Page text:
We could use him.
Oh, there are those who think they’re radical, or they’re anti-big government, or they’re leaders of men during troubling times. Hike Goat Hill. Knock on the doors of our city halls. You’ll find some of them there. Disappointments abound.
Common sense? A dose of that would help. Common Sense the pamphlet of Thomas Paine lore — a bible-like presentation of the road to take, of the pitfalls to avoid, written in everyday language so no one can say it’s only for the privileged. And — you got it — common sense the human trait, which, unfortunately, isn’t as prevalent today as it should be.
If Paine emerged in modern-day Alabama, he’d step into a state beset with the worst kind of politics: the politics of no change, no alterations, few improvements. He’d see record unemployment, slow job growth, a horrible track record of providing social services for children, a deplorable history of giving lip service to public education funding, and a quality higher-education system that too many Alabamians can’t afford.
And what are we arguing about?
If Paine came to northeast Alabama, he’d step into a region that’s among the state’s most picturesque — the drive up Alabama 9, Talladega National Forest, Mount Cheaha — and among the state’s quirkiest. He’d see a town destroying not one but two Native American cultural sites and tying their argument to a scholar’s outdated information. He’d see a town’s city council and mayor try to govern with a working relationship that needs an intervention. He’d see an entire county that has great people but needs brave and plucky leadership so that Alabama’s version of progress doesn’t pass it by.
Which it is.
Sure, Thomas Paine would have a hard time blending into Alabama culture. Being the South, and the Bible Belt, and Alabama, we only allow a certain amount, and a certain type, of radicalism in our midst or our government. Vermont this isn’t.
Since there is no revolution, Paine might have a hard time replicating his French sojourn. There’s really no comparing the Ten Commandments judge and Attorney General Troy King to Danton or Robespierre. And since Alabamians are a God-fearing bunch that wear their beliefs — proudly, admirably — on their sleeves, Paine might want to keep some of his more radical religious views to himself.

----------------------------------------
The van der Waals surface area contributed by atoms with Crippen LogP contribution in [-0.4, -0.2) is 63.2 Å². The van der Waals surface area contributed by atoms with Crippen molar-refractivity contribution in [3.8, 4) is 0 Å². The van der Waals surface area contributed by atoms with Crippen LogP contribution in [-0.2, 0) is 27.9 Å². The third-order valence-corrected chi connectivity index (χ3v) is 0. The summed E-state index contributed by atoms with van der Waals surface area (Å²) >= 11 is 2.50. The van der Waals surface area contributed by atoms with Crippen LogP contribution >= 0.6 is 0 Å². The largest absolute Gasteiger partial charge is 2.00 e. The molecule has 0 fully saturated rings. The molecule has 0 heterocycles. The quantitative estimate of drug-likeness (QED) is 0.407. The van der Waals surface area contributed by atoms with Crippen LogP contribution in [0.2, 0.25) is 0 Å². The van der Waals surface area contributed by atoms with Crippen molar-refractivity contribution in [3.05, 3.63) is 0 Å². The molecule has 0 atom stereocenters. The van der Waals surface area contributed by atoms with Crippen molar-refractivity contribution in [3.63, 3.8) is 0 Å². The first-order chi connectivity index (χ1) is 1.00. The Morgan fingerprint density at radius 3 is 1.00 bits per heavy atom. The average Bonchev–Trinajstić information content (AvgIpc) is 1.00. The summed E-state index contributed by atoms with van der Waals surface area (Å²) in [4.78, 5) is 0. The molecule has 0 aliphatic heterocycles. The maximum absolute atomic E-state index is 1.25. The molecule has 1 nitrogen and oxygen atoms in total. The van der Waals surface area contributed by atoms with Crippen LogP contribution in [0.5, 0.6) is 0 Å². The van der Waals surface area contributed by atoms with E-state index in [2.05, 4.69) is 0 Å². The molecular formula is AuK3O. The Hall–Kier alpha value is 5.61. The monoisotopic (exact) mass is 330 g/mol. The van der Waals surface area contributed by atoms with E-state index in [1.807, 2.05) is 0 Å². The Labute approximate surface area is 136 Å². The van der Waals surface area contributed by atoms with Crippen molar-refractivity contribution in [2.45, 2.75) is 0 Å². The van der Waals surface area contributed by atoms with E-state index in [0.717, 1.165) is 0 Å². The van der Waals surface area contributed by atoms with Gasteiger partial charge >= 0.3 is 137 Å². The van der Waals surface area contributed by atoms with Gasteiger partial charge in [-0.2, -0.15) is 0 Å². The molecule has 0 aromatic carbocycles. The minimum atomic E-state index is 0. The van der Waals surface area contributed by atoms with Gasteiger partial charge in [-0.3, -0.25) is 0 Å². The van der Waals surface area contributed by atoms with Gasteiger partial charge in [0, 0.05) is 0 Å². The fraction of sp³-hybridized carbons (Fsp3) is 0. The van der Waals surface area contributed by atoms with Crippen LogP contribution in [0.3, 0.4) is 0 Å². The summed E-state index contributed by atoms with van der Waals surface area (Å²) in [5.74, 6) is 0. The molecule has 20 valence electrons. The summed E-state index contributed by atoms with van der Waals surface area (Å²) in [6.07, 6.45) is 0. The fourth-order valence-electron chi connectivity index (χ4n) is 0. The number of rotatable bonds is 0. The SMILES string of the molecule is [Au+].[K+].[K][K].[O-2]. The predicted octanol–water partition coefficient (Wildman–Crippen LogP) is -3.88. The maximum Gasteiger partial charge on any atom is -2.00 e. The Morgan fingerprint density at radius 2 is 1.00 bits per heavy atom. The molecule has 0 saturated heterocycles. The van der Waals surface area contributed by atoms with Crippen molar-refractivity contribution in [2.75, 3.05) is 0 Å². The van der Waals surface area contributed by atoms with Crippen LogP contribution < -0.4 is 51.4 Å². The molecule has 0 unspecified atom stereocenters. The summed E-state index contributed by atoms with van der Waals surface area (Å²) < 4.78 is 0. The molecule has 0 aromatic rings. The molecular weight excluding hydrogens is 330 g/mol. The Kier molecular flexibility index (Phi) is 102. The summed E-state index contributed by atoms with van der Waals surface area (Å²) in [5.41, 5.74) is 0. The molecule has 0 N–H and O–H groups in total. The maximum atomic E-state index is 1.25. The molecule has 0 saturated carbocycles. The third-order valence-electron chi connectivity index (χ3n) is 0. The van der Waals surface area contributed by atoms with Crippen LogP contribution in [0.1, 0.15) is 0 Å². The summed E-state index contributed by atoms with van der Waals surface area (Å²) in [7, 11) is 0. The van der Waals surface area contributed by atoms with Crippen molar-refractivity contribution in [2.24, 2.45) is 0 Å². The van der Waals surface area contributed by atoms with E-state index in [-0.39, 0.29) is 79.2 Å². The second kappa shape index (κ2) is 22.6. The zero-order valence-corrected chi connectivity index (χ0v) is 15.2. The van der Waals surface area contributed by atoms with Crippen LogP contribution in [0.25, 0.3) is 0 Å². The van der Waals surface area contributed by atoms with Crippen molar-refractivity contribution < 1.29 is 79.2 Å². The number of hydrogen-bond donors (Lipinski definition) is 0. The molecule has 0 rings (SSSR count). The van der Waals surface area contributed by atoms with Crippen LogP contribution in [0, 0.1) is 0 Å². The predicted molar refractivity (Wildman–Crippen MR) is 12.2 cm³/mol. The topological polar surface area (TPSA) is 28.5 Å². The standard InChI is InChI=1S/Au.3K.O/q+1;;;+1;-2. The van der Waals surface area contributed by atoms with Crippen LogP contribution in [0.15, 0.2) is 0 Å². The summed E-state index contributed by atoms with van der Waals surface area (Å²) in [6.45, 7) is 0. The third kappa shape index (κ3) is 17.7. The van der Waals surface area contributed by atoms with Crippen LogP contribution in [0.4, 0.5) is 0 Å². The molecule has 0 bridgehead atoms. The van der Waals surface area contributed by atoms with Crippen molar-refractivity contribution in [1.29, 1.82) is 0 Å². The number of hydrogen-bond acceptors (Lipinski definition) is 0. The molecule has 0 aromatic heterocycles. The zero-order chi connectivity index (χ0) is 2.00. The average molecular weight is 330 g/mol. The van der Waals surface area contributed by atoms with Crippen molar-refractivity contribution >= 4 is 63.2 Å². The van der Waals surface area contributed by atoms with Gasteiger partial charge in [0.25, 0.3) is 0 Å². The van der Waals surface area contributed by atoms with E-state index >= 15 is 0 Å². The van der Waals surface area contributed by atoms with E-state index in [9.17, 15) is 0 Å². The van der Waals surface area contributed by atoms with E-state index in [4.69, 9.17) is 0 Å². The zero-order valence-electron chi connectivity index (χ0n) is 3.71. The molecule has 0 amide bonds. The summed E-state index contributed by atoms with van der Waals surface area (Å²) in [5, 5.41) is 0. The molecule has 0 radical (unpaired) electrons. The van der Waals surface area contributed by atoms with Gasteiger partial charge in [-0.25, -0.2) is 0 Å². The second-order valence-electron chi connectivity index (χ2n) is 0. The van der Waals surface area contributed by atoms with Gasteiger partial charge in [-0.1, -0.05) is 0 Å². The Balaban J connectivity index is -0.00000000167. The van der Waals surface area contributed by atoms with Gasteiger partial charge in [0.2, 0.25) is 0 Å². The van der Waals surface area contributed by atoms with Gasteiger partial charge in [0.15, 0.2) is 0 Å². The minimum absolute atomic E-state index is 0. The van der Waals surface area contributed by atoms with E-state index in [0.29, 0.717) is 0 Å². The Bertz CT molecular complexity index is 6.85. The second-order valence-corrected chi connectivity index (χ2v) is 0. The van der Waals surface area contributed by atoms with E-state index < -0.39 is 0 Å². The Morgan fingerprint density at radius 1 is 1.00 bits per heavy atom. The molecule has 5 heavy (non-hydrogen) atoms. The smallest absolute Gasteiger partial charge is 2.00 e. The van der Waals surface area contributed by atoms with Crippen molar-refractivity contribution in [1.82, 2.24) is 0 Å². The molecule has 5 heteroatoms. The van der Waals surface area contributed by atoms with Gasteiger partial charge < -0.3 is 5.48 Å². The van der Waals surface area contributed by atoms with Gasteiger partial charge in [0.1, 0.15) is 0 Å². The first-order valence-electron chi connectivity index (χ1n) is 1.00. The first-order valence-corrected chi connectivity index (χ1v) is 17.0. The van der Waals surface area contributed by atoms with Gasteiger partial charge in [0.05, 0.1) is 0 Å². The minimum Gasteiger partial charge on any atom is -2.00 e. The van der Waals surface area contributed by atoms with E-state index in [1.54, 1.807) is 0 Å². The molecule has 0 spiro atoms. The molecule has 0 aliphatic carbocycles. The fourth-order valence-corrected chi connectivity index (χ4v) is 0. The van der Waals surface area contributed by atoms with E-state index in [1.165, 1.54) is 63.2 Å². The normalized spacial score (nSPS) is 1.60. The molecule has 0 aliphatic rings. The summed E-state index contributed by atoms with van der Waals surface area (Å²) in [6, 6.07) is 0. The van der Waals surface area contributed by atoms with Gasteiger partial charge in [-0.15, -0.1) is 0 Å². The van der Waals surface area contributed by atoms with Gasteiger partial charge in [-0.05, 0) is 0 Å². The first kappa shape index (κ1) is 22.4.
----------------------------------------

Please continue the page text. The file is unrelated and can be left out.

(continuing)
Just ask the collection of candidates and misfits vying to replace Gov. Bob Riley: That wouldn’t be the best way to rise to the top.
One of the best passages from Paine’s Common Sense was one of its first. A few hundred years later, it still bears repeating:
“Society in every state is a blessing, but government even in its best state is but a necessary evil; in its worst state an intolerable one; for when we suffer, or are exposed to the same miseries by a government, which we might expect in a country without government, our calamity is heightened by reflecting that we furnish the means by which we suffer.”
Oh, we know calamity, don’t we?
Common sense says Alabama’s legislators and governor must spend more time on what’s important and less time on political victories.
Common sense says Oxford needs to admit its grievous errors with its twin Native American sites, seek a viable, culturally acceptable solution and move on.
Common sense says Alabama government has to do better for its people. Oh, it’s kept taxes low. Thanks. But what about a state Constitution that concentrates power with the most powerful and prevents change more than it promotes it? What about a tax system that demonizes the poor and rewards the well-to-do?
Common sense says Anniston … well … let’s just see what the next three years hold for the city’s current council. Today, I’m not sure where common sense fits in with that group of men.
Common sense sounds so easy. Just do the right thing. Admit mistakes and learn from them. Seek defensible solutions. Take care of our fellow men. Don’t be morons. And be honest.
Of course, common sense often gets misplaced in the haze of politics and hubris.
Thomas Paine — the revolutionary, not the abashed radical — would be the first to tell you that.
Phillip Tutor — email@example.com — is The Star’s commentary editor.